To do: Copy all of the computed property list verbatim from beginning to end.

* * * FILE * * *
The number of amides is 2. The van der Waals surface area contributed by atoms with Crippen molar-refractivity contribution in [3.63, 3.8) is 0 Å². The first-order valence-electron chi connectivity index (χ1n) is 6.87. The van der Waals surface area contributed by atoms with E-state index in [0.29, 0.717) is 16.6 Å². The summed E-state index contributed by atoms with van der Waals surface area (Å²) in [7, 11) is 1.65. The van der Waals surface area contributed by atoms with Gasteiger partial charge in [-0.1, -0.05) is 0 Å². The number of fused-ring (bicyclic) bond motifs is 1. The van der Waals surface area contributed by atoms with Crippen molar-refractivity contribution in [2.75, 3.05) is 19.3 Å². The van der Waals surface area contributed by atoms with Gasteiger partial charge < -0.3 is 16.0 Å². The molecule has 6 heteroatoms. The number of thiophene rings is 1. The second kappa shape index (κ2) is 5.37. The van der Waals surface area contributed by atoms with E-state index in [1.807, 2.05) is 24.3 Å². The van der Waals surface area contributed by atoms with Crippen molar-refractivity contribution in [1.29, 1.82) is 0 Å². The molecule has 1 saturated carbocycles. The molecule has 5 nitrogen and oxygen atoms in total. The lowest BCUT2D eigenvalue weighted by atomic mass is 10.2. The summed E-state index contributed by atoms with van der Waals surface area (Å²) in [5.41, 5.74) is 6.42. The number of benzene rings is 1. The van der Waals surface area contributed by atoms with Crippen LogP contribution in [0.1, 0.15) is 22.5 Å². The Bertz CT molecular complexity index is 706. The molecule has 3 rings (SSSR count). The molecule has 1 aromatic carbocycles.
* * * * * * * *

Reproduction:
The number of amides is 2. The van der Waals surface area contributed by atoms with Crippen molar-refractivity contribution in [3.63, 3.8) is 0 Å². The first-order valence-electron chi connectivity index (χ1n) is 6.87. The van der Waals surface area contributed by atoms with E-state index in [0.29, 0.717) is 16.6 Å². The summed E-state index contributed by atoms with van der Waals surface area (Å²) in [7, 11) is 1.65. The van der Waals surface area contributed by atoms with Gasteiger partial charge in [-0.1, -0.05) is 0 Å². The number of fused-ring (bicyclic) bond motifs is 1. The van der Waals surface area contributed by atoms with Crippen molar-refractivity contribution in [2.75, 3.05) is 19.3 Å². The van der Waals surface area contributed by atoms with Gasteiger partial charge < -0.3 is 16.0 Å². The molecule has 6 heteroatoms. The number of thiophene rings is 1. The second kappa shape index (κ2) is 5.37. The van der Waals surface area contributed by atoms with E-state index in [1.807, 2.05) is 24.3 Å². The van der Waals surface area contributed by atoms with Crippen molar-refractivity contribution in [1.29, 1.82) is 0 Å². The molecule has 1 saturated carbocycles. The molecule has 5 nitrogen and oxygen atoms in total. The lowest BCUT2D eigenvalue weighted by atomic mass is 10.2. The summed E-state index contributed by atoms with van der Waals surface area (Å²) in [5.41, 5.74) is 6.42. The number of benzene rings is 1. The van der Waals surface area contributed by atoms with Crippen LogP contribution in [0.1, 0.15) is 22.5 Å². The Bertz CT molecular complexity index is 706. The molecule has 3 rings (SSSR count). The molecule has 1 aromatic carbocycles.